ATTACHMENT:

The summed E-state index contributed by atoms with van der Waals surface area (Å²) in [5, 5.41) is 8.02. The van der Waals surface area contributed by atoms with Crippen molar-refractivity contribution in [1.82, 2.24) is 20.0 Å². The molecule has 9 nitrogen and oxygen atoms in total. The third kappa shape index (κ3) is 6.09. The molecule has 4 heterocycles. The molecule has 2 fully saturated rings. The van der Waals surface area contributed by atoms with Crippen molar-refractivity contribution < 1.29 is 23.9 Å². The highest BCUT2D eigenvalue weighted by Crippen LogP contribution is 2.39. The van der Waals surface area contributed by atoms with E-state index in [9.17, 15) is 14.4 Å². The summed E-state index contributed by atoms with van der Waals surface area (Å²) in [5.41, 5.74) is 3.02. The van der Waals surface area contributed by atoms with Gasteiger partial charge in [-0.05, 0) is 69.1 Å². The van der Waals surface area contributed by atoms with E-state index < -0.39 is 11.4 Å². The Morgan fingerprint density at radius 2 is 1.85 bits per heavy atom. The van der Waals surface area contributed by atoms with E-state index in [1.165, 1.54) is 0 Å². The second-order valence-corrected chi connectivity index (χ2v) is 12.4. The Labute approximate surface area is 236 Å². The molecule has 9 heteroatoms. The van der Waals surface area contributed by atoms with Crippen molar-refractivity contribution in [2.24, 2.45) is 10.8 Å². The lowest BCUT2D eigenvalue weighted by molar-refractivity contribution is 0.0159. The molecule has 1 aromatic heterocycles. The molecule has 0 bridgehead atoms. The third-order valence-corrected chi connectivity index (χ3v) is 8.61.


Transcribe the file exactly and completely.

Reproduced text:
The summed E-state index contributed by atoms with van der Waals surface area (Å²) in [5, 5.41) is 8.02. The van der Waals surface area contributed by atoms with Crippen molar-refractivity contribution in [1.82, 2.24) is 20.0 Å². The molecule has 9 nitrogen and oxygen atoms in total. The third kappa shape index (κ3) is 6.09. The molecule has 4 heterocycles. The molecule has 2 fully saturated rings. The van der Waals surface area contributed by atoms with Crippen molar-refractivity contribution < 1.29 is 23.9 Å². The highest BCUT2D eigenvalue weighted by Crippen LogP contribution is 2.39. The van der Waals surface area contributed by atoms with E-state index in [9.17, 15) is 14.4 Å². The summed E-state index contributed by atoms with van der Waals surface area (Å²) in [5.41, 5.74) is 3.02. The van der Waals surface area contributed by atoms with Gasteiger partial charge in [-0.05, 0) is 69.1 Å². The van der Waals surface area contributed by atoms with E-state index < -0.39 is 11.4 Å². The Morgan fingerprint density at radius 2 is 1.85 bits per heavy atom. The van der Waals surface area contributed by atoms with E-state index in [1.165, 1.54) is 0 Å². The second-order valence-corrected chi connectivity index (χ2v) is 12.4. The Labute approximate surface area is 236 Å². The molecule has 9 heteroatoms. The van der Waals surface area contributed by atoms with Crippen molar-refractivity contribution in [2.24, 2.45) is 10.8 Å². The lowest BCUT2D eigenvalue weighted by molar-refractivity contribution is 0.0159. The molecule has 1 aromatic heterocycles. The molecule has 0 bridgehead atoms. The third-order valence-corrected chi connectivity index (χ3v) is 8.61.